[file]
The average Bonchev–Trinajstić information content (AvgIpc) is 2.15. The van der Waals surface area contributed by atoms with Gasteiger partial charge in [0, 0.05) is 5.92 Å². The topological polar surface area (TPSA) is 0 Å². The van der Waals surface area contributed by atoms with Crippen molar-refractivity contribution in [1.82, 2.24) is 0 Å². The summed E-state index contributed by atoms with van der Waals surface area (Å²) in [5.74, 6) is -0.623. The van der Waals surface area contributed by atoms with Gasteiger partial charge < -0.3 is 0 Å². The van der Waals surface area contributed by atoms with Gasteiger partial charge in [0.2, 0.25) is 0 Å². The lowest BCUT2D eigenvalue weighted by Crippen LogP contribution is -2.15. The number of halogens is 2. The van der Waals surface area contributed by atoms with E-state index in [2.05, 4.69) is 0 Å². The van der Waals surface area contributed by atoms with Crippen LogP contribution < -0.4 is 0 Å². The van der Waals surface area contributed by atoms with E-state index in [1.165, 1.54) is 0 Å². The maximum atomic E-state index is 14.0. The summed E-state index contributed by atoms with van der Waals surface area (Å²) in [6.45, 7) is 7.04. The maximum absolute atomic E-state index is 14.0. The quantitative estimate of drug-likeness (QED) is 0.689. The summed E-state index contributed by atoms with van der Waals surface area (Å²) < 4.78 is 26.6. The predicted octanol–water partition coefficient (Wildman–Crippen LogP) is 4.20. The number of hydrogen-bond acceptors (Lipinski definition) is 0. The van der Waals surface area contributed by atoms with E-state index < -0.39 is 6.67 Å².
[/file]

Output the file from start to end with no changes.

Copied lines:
The average Bonchev–Trinajstić information content (AvgIpc) is 2.15. The van der Waals surface area contributed by atoms with Gasteiger partial charge in [0, 0.05) is 5.92 Å². The topological polar surface area (TPSA) is 0 Å². The van der Waals surface area contributed by atoms with Crippen molar-refractivity contribution in [1.82, 2.24) is 0 Å². The summed E-state index contributed by atoms with van der Waals surface area (Å²) in [5.74, 6) is -0.623. The van der Waals surface area contributed by atoms with Gasteiger partial charge < -0.3 is 0 Å². The van der Waals surface area contributed by atoms with Gasteiger partial charge in [0.2, 0.25) is 0 Å². The lowest BCUT2D eigenvalue weighted by Crippen LogP contribution is -2.15. The number of halogens is 2. The van der Waals surface area contributed by atoms with E-state index in [2.05, 4.69) is 0 Å². The van der Waals surface area contributed by atoms with Crippen LogP contribution < -0.4 is 0 Å². The van der Waals surface area contributed by atoms with E-state index in [1.165, 1.54) is 0 Å². The maximum atomic E-state index is 14.0. The summed E-state index contributed by atoms with van der Waals surface area (Å²) in [6.45, 7) is 7.04. The maximum absolute atomic E-state index is 14.0. The quantitative estimate of drug-likeness (QED) is 0.689. The summed E-state index contributed by atoms with van der Waals surface area (Å²) < 4.78 is 26.6. The predicted octanol–water partition coefficient (Wildman–Crippen LogP) is 4.20. The number of hydrogen-bond acceptors (Lipinski definition) is 0. The van der Waals surface area contributed by atoms with E-state index < -0.39 is 6.67 Å².